This spring we rowed over to Sant’ Erasmo many times, which meant that we’ve eaten more artichokes in the past five weeks than ever before, I think. We’d come home with bags of these little creatures, often cut off the plant just for us, paying about two-thirds less than the price at the Rialto. We’d pull off the outer leaves and eat the inner morsel raw. We’d simmer them in olive oil and garlic. We’d cut them in half and throw them on the griddle. We even experimented with boiling them and then storing them in a jar full of olive oil. No verdict yet on how those turned out, but it’s hard to imagine they could be bad.
Peas: Fresh peas are next up, the crucial element to risi e bisi (REE-zee eh Bee-zee), or pea risotto, a Venetian classic. Preparing artichokes is a very grown-up sort of thing to do, but shelling peas takes me very, very far back. I could be anywhere (say, Venice) and it would still make me feel like I was sitting on somebody’s back porch. The only thing I object to about fresh peas is the same thing I object to about fresh pinto beans: you pay by weight, which means you’re paying for a whole pod in order to get a batch of little pellets. That’s another thing I’m going to have to change when I get to be in charge of the world.
After a few weeks of glory this trinity of sublime plant life has begun to fade from the scene and I will not be eating them again till next spring, even if I could get them from hothouses in Sicily or Israel or who knows where. But other things will be along — lettuce and string beans and tomatoes and eggplant. The faithful old zucchine. Fresh tomatoes right off the vine — we make our own sauce. Around here, “Eat your vegetables” sounds like an invitation to a party.
And the clamming season is now officially open — to the entire world, if your average Sunday afternoon in the lagoon is any indication. Of course it’s open all year to the professionals, but families spend recreational summer hours digging around in the shallows, and it is probably Lino’s favorite thing to do, way ahead of sleeping or eating. Maybe even drinking. It must be like meditation or yoga. He can do it for hours.
So we’ve already been out a few clam-hunting expeditions. The trick is to find some patch of terrain that hasn’t already been ravaged by legions of trippers. Lino is very patient and he actually looks for the clams, one by one, whereas most of the other mighty nimrods just claw up fistfuls of mud hoping to find something good. These are not fishermen, these are locusts.
After we’ve let the clams soak in a bucket of lagoon water for several hours, we take them home, and get ready for the Great Cooking Thereof. This may not happen immediately; we may have to leave them in the fridge in their plastic bag for a little while. They kind of hang out in there till we’re ready to cook them. When we put the bag in the sink, I can hear them making moist little shifting and tchk-tchk noises. Yes, they’re still alive, and these little sounds sort of do something to me. Maybe they’re talking about how much they enjoyed spending the afternoon in the dark and the cool. I hope so. I’m glad they don’t know what’s coming next.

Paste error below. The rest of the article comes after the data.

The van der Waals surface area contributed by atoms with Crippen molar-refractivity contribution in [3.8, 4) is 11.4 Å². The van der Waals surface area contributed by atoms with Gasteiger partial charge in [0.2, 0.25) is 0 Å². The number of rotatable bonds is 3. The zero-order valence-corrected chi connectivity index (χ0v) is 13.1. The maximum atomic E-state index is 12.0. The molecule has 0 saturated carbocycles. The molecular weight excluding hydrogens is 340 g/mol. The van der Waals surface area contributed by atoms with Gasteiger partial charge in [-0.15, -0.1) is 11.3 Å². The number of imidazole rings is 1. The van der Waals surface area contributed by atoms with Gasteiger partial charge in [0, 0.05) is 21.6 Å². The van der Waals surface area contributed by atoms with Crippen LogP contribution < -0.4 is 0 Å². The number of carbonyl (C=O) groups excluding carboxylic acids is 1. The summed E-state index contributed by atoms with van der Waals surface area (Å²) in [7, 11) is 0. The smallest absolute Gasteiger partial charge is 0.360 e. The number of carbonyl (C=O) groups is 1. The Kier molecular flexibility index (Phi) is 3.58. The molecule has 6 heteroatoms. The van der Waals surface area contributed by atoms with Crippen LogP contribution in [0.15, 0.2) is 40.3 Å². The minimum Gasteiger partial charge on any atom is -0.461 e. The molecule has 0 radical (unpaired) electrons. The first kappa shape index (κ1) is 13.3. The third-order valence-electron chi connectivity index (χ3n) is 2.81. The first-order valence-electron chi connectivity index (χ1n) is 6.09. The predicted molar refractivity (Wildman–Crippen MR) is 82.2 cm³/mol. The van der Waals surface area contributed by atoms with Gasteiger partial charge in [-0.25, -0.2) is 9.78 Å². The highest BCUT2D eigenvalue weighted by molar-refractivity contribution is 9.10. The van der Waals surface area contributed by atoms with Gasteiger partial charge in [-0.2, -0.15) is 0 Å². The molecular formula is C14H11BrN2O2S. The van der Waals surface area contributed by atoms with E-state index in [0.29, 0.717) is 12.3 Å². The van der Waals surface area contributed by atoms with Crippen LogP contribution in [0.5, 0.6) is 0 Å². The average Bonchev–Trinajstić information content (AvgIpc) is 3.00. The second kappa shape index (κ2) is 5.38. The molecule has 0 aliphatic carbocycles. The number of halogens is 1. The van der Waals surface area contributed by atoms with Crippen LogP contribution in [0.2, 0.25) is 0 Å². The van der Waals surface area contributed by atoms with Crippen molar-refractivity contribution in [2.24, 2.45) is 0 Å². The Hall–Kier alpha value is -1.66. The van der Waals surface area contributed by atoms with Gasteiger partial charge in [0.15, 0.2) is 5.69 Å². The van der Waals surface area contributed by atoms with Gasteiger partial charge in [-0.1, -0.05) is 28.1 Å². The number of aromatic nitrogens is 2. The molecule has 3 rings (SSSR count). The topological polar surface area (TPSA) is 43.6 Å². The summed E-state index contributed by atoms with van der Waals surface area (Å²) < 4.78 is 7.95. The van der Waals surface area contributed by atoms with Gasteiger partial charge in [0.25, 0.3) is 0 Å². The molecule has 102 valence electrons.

So we throw them into a large saute pan with garlic and oil. Steam goes everywhere. About a minute later they’ve given their last dying gasp, opened their shells and succumbed. We put them in a bowl where they slosh around in a celestial broth of their own saltwater, garlic, lemon juice and chopped parsley and we eat them like crazed little swine, right out of the shell — ignoring scalded fingertips, drops of oily water falling at random.
I’ve been talking about clams in a generic sort of way, but there are all sorts of bivalves to be had out there. Bevarasse (Venus gallina), sansonei, cape lunghe (Solen vagina), cape tonde (Cardium edule), caragoi (Vulgocerithium vulgatum), canestrei (Pecten opercularis), to name a few. There are also oysters — Lino went out on Christmas Eve a few years ago and brought back a load of fresh lagoon oysters, which were delicately sweet. Wish he’d do it again.
And now it’s mussels. A friend of ours went out in his boat yesterday with a fiendish contraption and scraped a huge amount of them off the pilings — wait, I’m not finished! — the pilings in the lagoon near the island of the Certosa, near the inlet of San Nicolo’, where the tide is so strong that the water is always really clean. Last night we permitted ourselves a modest gorge, annihilating a large bowl in a very short time. They were divine.
Whatever remains of the clams or the mussels is either thrown into tomato sauce for pasta later, or set aside (clams especially) for a risotto. Then we go out and get more.
I haven’t even gotten to the subject of fruit or ice cream, which are whole galaxies of delectable on their own, but I’m worn out. So let’s all put our heads down on our desks and be quiet for a few minutes.
But as we do, let me just repeat something I say far too often: It’s not easy to eat really well (not impossible, but not easy, to eat really well) in a restaurant in Venice, but here at home we eat better than the entire dynasty of Gediminids.